A Primer on Newborn Screening

Kristin Gatrell Bryant, RN, BSN, MSN; Kimberly M. Horns, RNC, NNP, PhD; Nicola Longo, MD, PhD; Julieanne Schiefelbein, MappSc, RNC, MA (Ed), RM, PNP, NNP

Disclosures

Adv Neonatal Care. 2004;4(5) 

In This Article

Abstract and Introduction

Metabolic disorders are individually rare, but when considered together as a disease entity are relatively frequent, occurring in 1 in 1000 to 1 in 3000 infants. Some disorders can have devastating and irreversible outcomes if not diagnosed early and treated promptly. Newborn screening is a vital step in identifying infants with inborn metabolic disorders, hemoglobinopathies, infectious processes, and congenital endocrinopathies; the goal is early recognition and treatment. This article summarizes the critical aspects of newborn screening, comparing and contrasting current national screening practices, and identifying key considerations for clinical care, parental education, and support. To prevent morbidity and mortality, healthcare providers must understand the purpose and guidelines for newborn screening. Providers are also responsible for informing parents about the implications of newborn screening to improve awareness and understanding.

Every year, 4 million infants born in the United States are routinely screened for inborn disorders, and more than 3000 infants are diagnosed with severe disorders.[1] This is accomplished by individual state newborn screening programs. Newborn screening programs often provide services beyond the early screening tests; they also provide follow-up testing of screen-positive infants, confirmation and diagnosis, short- and long-term treatment, education, and evaluation of the process.[2,3]

Newborn screening was one of the first and largest population-based disease intervention programs in the United States.[2,4] Statewide programs were initially designed to detect infants with possible inborn errors of metabolism (IBEM), which are genetically determined and typically inherited in an autosomal recessive pattern.[5,6] Many states have since expanded their programs to include other nonmetabolic disorders, such as hematological disorders and endocrinopathies. If screening is positive or results are unusual, additional testing is performed to confirm the diagnosis. After the diagnosis is confirmed, medical interventions, usually consisting of special diets, vitamins, or pharmacological treatment, are initiated. Infants and children are then followed over time to confirm effectiveness of treatment. Comprehensive lifelong services are essential to those infants with chronic disease and their families.[2,7]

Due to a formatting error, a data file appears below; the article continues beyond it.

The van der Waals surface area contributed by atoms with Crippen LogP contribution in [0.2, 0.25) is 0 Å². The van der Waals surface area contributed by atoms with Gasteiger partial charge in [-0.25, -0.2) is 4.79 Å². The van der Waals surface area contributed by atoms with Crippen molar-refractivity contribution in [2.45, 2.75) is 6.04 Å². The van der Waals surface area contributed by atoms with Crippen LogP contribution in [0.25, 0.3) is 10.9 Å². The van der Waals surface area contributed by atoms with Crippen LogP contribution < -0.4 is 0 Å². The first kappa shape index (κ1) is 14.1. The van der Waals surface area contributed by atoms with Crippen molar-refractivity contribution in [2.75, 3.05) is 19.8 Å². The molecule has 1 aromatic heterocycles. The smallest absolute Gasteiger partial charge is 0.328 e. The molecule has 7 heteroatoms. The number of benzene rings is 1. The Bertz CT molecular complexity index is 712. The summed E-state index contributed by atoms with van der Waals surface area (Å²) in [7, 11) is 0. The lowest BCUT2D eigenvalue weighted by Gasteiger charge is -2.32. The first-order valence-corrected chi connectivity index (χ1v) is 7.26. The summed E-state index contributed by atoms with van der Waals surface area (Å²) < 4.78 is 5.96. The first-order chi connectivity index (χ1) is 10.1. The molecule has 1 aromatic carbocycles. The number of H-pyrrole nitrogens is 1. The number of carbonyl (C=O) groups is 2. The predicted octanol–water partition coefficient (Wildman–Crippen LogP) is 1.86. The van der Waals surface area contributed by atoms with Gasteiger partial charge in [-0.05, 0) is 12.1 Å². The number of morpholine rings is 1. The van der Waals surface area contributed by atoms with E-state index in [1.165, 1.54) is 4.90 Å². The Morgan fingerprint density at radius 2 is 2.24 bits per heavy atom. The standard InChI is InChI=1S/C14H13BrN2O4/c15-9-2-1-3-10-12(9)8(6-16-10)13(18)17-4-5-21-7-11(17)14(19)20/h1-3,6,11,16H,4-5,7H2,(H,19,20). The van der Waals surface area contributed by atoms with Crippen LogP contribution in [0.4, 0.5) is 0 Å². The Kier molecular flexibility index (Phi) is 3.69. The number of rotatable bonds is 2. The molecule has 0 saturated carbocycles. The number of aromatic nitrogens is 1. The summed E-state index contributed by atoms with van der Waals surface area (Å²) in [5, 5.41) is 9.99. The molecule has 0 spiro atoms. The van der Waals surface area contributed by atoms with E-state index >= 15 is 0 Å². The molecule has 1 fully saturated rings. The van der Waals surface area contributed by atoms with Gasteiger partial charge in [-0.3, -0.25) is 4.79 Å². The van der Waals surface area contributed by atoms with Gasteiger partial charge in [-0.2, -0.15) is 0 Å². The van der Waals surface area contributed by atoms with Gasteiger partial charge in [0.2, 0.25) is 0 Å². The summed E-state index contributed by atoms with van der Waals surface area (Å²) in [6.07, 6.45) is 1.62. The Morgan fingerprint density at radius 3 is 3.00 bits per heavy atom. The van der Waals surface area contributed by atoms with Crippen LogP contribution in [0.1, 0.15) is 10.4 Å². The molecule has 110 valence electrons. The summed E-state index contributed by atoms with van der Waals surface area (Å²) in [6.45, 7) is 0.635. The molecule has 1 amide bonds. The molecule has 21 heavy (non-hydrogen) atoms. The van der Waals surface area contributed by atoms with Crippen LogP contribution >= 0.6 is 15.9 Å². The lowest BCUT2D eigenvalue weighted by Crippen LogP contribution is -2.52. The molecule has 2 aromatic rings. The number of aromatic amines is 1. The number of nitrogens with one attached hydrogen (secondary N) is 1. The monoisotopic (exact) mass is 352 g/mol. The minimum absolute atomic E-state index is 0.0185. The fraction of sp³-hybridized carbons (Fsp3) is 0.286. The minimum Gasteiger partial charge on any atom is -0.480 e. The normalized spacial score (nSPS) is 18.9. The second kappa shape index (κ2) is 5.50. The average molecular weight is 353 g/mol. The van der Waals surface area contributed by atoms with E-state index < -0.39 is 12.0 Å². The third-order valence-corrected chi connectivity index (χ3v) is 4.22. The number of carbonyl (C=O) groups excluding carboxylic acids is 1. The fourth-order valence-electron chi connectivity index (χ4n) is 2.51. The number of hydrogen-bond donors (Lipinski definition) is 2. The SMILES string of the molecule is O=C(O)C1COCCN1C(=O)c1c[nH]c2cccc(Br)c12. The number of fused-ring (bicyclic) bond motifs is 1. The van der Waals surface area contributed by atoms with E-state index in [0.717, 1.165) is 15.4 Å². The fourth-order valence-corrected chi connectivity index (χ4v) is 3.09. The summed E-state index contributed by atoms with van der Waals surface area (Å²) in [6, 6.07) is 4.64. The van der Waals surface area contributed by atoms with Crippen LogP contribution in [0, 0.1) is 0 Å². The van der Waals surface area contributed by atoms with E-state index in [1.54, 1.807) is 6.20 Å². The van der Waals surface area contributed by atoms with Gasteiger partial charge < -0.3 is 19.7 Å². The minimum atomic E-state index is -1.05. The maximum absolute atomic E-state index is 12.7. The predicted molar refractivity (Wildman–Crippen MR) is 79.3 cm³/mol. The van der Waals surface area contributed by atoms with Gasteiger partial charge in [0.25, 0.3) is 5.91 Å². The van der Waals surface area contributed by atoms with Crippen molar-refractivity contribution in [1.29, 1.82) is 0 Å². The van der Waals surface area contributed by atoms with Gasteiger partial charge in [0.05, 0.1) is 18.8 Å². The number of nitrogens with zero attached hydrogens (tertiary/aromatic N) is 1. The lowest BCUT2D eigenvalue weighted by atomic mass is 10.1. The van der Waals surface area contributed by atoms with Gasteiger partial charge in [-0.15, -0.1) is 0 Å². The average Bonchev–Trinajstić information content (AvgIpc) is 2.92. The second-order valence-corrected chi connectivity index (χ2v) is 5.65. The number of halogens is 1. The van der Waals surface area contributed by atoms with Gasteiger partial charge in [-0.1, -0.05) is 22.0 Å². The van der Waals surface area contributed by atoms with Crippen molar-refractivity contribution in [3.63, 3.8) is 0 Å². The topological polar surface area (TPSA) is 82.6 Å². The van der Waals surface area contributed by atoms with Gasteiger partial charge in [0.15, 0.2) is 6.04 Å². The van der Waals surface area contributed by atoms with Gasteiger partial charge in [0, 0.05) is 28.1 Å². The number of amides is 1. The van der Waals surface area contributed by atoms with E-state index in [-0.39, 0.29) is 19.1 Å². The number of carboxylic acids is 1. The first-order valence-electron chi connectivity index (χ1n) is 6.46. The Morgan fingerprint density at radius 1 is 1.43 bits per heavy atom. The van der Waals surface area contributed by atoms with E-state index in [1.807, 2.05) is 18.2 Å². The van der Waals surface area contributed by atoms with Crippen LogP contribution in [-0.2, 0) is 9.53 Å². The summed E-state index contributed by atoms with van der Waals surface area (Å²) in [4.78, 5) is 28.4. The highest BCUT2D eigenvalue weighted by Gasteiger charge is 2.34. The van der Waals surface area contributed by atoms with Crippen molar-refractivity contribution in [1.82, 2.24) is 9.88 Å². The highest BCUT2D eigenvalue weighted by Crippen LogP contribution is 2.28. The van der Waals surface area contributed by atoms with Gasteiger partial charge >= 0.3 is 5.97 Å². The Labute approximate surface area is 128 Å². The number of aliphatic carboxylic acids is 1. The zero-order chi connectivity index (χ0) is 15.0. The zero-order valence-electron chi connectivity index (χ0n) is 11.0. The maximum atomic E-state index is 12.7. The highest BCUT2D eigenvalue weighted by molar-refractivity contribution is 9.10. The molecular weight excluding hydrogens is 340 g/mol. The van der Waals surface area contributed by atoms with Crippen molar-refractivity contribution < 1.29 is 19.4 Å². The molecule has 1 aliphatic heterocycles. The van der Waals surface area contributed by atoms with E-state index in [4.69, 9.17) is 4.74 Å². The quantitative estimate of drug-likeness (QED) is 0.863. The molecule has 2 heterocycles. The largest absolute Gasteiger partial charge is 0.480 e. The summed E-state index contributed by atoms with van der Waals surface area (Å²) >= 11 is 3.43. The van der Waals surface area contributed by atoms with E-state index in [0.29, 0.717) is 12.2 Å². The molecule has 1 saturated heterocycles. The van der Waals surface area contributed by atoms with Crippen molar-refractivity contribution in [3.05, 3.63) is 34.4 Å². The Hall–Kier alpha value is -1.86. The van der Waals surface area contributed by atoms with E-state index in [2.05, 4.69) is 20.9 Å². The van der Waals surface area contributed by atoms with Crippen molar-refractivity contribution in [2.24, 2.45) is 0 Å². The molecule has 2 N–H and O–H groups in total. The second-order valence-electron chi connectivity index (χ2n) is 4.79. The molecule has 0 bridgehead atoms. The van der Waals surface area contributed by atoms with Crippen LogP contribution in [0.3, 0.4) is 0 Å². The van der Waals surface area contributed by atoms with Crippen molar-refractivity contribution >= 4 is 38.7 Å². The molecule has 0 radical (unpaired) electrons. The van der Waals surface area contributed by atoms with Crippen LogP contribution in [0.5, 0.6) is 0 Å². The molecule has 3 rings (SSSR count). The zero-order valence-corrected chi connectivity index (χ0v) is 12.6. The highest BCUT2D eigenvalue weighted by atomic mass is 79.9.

The goal of newborn screening programs is to detect diseases early, preferably before the onset of symptoms, so timely treatment can be initiated. Early detection of these disorders before irreversible organ damage occurs may lead to more effective treatment and more favorable outcomes.[8] If the disease is undiagnosed and untreated, or if treatment is delayed for even a brief period of time, the infant may suffer from irreversible damage.[4] For example, there is an inverse relationship between the age at the start of treatment and intelligence quotient in infants diagnosed with congenital hypothyroidism.[9]

Untreated metabolic disorders may result in liver disease, physical disability, mental retardation, and even sudden death.[10] Early clinical signs of metabolic disorders are nonspecific and difficult to distinguish in infants. Some disorders are asymptomatic in the neonatal period and present later in life. Metabolic disease mimics many other conditions; often the healthcare provider may not immediately identify IBEM as the underlying etiology. Testing may also be delayed because IBEM are perceived as rare disorders. The infant may be lethargic, jaundiced with or without hepatosplenomegaly, demonstrate poor feeding behavior, and/or may fail to thrive.[7] In some disorders, such as hyperphenylalaninemia, there are no early symptoms at all.

Healthcare providers are responsible for understanding the screening tests available in their state and the requirements for testing. They must understand the guidelines for the screening tests so that morbidity and mortality may be prevented.

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